FIG. 1 depicts a reference clock doubler circuit 100 and FIG. 2 shows waveforms of the reference clock doubler circuit 100. A buffer 102 outputs a full-swing clock, C1. A delay element 104 delays the full-swing clock C1 and outputs a delayed full-swing clock C2b. A logic element 106 (e.g., XOR gate) outputs a doubled reference clock C2x. The rising edges of the doubled reference clock C2x comes from the rising and falling edges of the C1 clock. The edges of the doubled reference clock C2x come from the rising and falling edges of the delayed full-swing clock C2b. The non-50% duty cycle in clock signal C1 causes a mismatch between the even clock period, Tref,even, and odd clock period, Tref,odd, in the doubled reference clock C2x. For example, the mismatch causes high-reference spur. Additionally, a higher average “on time” is forced for charge pump in a phase lock loop (PLL) using the doubled reference clock signal and also for time-to-digital converters (TDCs) for digital PLLs, which increases the phase noise due to the charge pump or TDC thermal and flicker noise.

FIG. 3 depicts a PLL 109 illustrating the reference doubler problem. A phase frequency detector (PFD) 110 receives a reference clock clkref (e.g., doubled reference clock C2x) and a feedback clock clkfb. Phase frequency detector 110 outputs an up and down signal that represents the difference in phase between the two input signals. An up and down signal is output to a charge pump 112. Charge pump 112 charges capacitors C1 and C2 of a loop filter when an up switch 506-1 is dosed and dissipates charge when a down switch 506-2 is closed. VCO 114 receives a tuning voltage from the loop filter and generates an oscillating signal with a frequency controlled by tuning voltage. A divider 116 divides the output of VCO 114 to generate the feedback signal clkfb.

At 117, a summary of the waveforms for signals received and output at PFD 110 is shown. At 118, reference clock clkref is shown; at 120, feedback clock clkfb is shown; at 122, an up signal is shown; and at 124, a down signal is shown. The even and odd cycles of reference clock clkref are not the same length. The up signal is generated by PFD 110 when a rising edge of reference clock clkref is before a rising edge of the feedback clock clkfb. The down signal is generated when the rising edge of the reference clock clkref is after a rising edge of the feedback clock clkfb. The up and down signals alternate every even and odd dock period.

The up and down signals deliver charge to capacitors C1 and C2 that cancel each other. However, uncorrelated noise may be received and increases in-band noise. For example, at 128, VCO 114 up-converts the noise received into reference spurs. One solution to correct the mismatch is to add digital and analog tuning to adjust the duty cycle of reference clock clkref. However, the analog tuning increases the noise. Also, digital tuning cannot track temperature variation without introducing large glitches to the output clock.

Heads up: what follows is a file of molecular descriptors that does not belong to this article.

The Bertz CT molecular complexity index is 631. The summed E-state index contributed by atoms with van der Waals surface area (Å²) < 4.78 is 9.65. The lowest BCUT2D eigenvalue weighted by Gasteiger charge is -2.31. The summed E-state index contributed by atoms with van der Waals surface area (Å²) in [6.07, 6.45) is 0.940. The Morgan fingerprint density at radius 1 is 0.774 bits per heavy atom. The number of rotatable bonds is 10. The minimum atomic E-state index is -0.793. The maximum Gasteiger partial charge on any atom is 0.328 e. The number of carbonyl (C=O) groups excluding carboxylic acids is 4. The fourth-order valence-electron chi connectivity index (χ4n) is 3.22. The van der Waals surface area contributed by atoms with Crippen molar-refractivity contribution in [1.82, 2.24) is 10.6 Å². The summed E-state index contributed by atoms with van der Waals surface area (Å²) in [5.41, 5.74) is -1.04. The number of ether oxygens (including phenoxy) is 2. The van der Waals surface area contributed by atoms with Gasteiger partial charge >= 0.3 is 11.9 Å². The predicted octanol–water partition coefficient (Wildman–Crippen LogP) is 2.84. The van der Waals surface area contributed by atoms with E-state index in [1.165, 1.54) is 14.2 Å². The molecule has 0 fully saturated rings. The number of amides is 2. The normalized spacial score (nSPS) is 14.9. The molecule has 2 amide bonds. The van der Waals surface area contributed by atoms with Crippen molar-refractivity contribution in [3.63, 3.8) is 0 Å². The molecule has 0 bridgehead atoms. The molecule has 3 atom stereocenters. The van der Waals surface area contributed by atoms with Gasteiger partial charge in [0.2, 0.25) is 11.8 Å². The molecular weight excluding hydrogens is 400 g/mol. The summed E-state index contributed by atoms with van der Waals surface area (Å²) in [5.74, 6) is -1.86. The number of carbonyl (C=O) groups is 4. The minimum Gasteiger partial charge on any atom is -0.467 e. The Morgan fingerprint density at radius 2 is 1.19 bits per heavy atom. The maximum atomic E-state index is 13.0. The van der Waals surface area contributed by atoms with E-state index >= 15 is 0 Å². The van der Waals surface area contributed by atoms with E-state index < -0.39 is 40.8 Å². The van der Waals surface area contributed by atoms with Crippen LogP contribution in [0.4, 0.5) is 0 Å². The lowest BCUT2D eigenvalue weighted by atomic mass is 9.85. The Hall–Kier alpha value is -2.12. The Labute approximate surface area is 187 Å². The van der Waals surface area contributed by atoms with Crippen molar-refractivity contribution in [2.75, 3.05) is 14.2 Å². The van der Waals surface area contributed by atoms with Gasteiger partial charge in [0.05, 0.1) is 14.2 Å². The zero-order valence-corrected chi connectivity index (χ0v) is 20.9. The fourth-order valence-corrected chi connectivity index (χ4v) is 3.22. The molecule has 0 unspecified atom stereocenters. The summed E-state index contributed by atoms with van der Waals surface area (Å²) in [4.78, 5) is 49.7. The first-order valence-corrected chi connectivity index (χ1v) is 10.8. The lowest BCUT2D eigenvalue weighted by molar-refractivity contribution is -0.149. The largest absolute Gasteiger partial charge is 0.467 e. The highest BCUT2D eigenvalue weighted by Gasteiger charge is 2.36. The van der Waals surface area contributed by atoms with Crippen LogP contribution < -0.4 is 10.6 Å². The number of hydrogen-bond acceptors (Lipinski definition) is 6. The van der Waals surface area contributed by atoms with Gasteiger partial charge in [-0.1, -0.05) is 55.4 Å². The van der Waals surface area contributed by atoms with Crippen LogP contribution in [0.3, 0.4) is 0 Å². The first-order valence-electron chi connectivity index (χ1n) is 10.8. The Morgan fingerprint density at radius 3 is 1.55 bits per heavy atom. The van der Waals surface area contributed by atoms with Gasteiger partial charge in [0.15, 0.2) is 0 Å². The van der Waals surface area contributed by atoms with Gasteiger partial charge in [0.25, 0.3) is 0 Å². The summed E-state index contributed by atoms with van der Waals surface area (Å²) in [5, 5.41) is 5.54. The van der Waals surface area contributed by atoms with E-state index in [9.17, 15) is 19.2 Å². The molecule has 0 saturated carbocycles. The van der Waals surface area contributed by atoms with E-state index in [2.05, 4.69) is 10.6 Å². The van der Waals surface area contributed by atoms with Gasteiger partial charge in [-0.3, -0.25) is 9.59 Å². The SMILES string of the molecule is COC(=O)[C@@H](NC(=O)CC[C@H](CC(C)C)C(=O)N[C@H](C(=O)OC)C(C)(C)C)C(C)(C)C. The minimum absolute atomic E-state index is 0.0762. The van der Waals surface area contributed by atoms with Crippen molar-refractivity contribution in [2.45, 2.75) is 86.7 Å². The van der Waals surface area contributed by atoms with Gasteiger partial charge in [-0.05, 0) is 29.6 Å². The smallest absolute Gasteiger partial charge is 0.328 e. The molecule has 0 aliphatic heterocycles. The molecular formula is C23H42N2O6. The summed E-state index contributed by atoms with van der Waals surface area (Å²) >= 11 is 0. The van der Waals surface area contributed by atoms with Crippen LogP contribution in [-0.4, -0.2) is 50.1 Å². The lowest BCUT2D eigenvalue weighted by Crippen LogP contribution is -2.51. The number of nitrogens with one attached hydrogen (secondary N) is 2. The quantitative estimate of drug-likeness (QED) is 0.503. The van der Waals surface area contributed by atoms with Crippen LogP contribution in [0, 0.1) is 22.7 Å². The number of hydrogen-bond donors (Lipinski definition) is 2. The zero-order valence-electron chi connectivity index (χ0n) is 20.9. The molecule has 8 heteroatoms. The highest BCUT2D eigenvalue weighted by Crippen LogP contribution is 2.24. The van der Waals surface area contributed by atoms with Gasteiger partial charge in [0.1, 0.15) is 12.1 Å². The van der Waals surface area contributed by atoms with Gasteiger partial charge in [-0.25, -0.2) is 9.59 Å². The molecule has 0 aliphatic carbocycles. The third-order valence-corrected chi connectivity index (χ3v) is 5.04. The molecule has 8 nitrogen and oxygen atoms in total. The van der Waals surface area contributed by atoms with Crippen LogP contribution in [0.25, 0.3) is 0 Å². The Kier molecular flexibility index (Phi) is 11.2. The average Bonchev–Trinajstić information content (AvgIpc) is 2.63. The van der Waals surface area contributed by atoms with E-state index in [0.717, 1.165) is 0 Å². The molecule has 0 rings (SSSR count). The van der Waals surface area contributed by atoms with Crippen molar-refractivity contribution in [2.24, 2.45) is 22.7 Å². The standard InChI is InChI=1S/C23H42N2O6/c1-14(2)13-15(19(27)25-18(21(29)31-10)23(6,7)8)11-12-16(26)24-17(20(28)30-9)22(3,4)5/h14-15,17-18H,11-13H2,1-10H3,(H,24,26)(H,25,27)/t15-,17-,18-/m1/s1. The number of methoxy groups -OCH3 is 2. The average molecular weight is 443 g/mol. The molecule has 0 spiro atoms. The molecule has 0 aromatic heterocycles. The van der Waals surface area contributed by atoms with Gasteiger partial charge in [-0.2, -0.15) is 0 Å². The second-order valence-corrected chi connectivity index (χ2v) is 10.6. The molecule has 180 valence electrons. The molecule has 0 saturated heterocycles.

SUMMARY

In one embodiment, a method includes determining a phase difference between a reference clock and a feedback clock in even and odd cycles for a phase lock loop (PLL). The even and odd cycles are alternating clock periods. A delta value based on the phase difference is determined. The method the adjusts a division value used by a divider to generate the feedback clock during the even cycle based on the delta value where the delta value is of a first polarity. Also, the method adjusts the division value used by the divider to generate the feedback clock during the odd cycle based on the delta value where the delta value is of a second polarity.

In one embodiment, adjusting the division value includes: if the even cycle of the reference clock is longer than the odd cycle, adjusting the division value used by the divider to generate the feedback clock during the even cycle by a negative delta value and adjusting the division value used by the divider to generate the feedback clock during the odd cycle by a positive delta value and if the odd cycle of the reference clock is longer than the even cycle, adjusting the division value used by the divider to generate the feedback clock during the even cycle by the positive delta value and adjusting the division value used by the divider to generate the feedback clock during the odd cycle by the negative polarity.

In one embodiment, the method determines an average phase difference for the even and odd cycles, wherein the average phase difference is used to determine the delta value.

In one embodiment, the delta value of the first polarity and the delta value of the second polarity are alternatively applied to a sigma delta modulator configured to control the divider.